PITTSFIELD — A proposal to implement “pay-as-you-throw” trash collections was met with criticism Tuesday, but it ultimately advanced to a meeting next month of the full City Council for more debate.
Councilors discussed aspects of the proposal from Peter Marchetti, Pete White and Earl Persip III, who say it would help bring solid waste removal costs under control and encourage residents to recycle. Others argued that the program would be financially burdensome to residents already hurting during the coronavirus pandemic.
If the ordinance is approved as written, residents would be required to place their garbage inside an official trash bag, either in or out of barrels, before it can be removed by haulers. Residents would receive coupons that would allow them to purchase two 15-gallon bags per week — a total of 104 each year — at cost, which shakes out to about 24 to 28 cents each, according to Marchetti. That would amount to about $26 a year if residents did not need to purchase additional bags at a higher cost.
Based on feedback from city leaders and their constituents, Marchetti anticipates amendments to the proposal in multiple committee hearings.
The city would contract with Waste Zero to implement the program. Marchetti told councilors that a representative from the company that manufactures the bags will be on hand at a presentation to councilors about pay-as-you-throw set for a Committee of the Whole meeting at 7 p.m. Feb. 10.
Given the financial toll of the pandemic, now is not the right time to weigh the proposal, said Councilor Anthony Maffuccio, who then moved to shelve the trash petition.
“Have a little compassion, have a heart here, we’re in a global pandemic,” he said. “This isn’t time for us to institute a pay-as-you-throw system.”
Maffuccio’s motion to file the proposal failed, with he, Ward 4 Councilor Chris Connell and Ward 2 Councilor Kevin Morandi in favor and all other members opposed.
White urged colleagues to withhold judgment ahead of the Feb. 10 presentation, which Marchetti said marks the start of the process that will include multiple meetings, opportunities for public comment and that could end up producing an ordinance that varies from the one submitted by the three councilors.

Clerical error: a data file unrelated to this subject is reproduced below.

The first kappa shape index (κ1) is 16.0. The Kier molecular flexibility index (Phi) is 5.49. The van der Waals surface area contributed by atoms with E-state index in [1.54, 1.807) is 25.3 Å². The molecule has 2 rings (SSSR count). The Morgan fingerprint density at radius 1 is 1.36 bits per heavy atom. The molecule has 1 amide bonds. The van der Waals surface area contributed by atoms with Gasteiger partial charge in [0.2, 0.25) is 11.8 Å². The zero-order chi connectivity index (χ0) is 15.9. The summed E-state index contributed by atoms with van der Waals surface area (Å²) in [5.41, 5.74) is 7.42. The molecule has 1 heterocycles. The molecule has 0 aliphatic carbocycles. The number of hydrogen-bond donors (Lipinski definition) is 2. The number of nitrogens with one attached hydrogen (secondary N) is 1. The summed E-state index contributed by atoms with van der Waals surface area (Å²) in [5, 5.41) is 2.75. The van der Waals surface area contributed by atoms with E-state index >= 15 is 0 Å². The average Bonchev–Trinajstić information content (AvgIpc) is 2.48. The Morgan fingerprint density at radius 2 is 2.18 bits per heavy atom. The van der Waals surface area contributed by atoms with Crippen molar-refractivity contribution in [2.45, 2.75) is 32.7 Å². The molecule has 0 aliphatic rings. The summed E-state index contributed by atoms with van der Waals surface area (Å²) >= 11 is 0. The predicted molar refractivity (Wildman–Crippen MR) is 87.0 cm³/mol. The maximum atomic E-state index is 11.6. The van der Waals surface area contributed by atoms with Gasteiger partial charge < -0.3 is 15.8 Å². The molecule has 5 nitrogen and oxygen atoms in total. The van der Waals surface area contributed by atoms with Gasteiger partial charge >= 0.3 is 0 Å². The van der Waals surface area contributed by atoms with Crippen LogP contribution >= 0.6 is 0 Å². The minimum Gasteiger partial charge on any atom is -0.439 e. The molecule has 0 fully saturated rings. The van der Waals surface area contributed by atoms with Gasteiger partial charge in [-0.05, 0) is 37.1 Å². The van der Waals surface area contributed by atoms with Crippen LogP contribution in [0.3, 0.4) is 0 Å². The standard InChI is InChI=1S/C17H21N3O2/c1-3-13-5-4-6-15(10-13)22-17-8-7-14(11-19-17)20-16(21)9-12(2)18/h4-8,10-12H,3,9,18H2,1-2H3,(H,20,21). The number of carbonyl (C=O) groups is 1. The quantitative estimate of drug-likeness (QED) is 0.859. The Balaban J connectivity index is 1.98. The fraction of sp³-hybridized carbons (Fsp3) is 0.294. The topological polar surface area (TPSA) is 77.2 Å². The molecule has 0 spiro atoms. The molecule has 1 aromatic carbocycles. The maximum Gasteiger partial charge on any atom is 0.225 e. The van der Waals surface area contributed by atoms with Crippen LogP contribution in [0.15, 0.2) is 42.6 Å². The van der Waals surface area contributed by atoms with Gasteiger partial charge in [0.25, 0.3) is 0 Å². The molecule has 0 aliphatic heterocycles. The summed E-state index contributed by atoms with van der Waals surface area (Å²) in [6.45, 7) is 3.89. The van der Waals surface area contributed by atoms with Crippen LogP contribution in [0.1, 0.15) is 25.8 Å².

“Let’s have a good, robust discussion on this, where everyone’s view is taken into account,” White said.
If they decide the city ought to move ahead with pay-as-you-throw, implementation could be pushed off for a year or two, said Marchetti, when the pandemic might have eased.
Connell expressed concern about the transparency of the process, noting that resident concerns helped sway the minds of councilors who kicked Mayor Linda Tyer’s tote proposal back to her office in 2018. He said councilors already are familiar with pay-as-you-throw, and residents already are seeing their sewer and water bills, as well as taxes, increase.
“This isn’t anything new, and I just think the timing is really bad,” Connell said.
The city could save an estimated $500,000 annually under the metered bag system, according to the petitioning councilors. Connell said the proposal aims to backfill pandemic-era losses in local tax receipts.
Marchetti noted that the cost of solid waste removal keeps rising, and the city needs to find a way to pay for it or risk being forced to raise taxes or cut services.
“I would rather pay a little more for a trash bag than see my tax rate go up,” Persip said.
“We are being taken advantage of. There are heavy users out there that aren’t paying their fair share,” he added. “There are users out there that are letting their aunt and uncle in Dalton dump their trash in Pittsfield, and our residents are paying for it.”
Morandi would not support advancing another waste proposal right now, partially because a petition from him and Connell requesting a comprehensive plan to increase the city’s recycling rate was referred to the Resource Recovery Committee in 2018. Morandi said that plan never was reported back.
Ward 1 Councilor Helen Moon, a supporter of pay-as-you-throw, said she understood the concerns but wanted the conversation to begin.
“This is a discussion worth having, and unfortunately for all of us, I don’t think that things like climate change, and things that impact our environment, stop because coronavirus is here,” she said.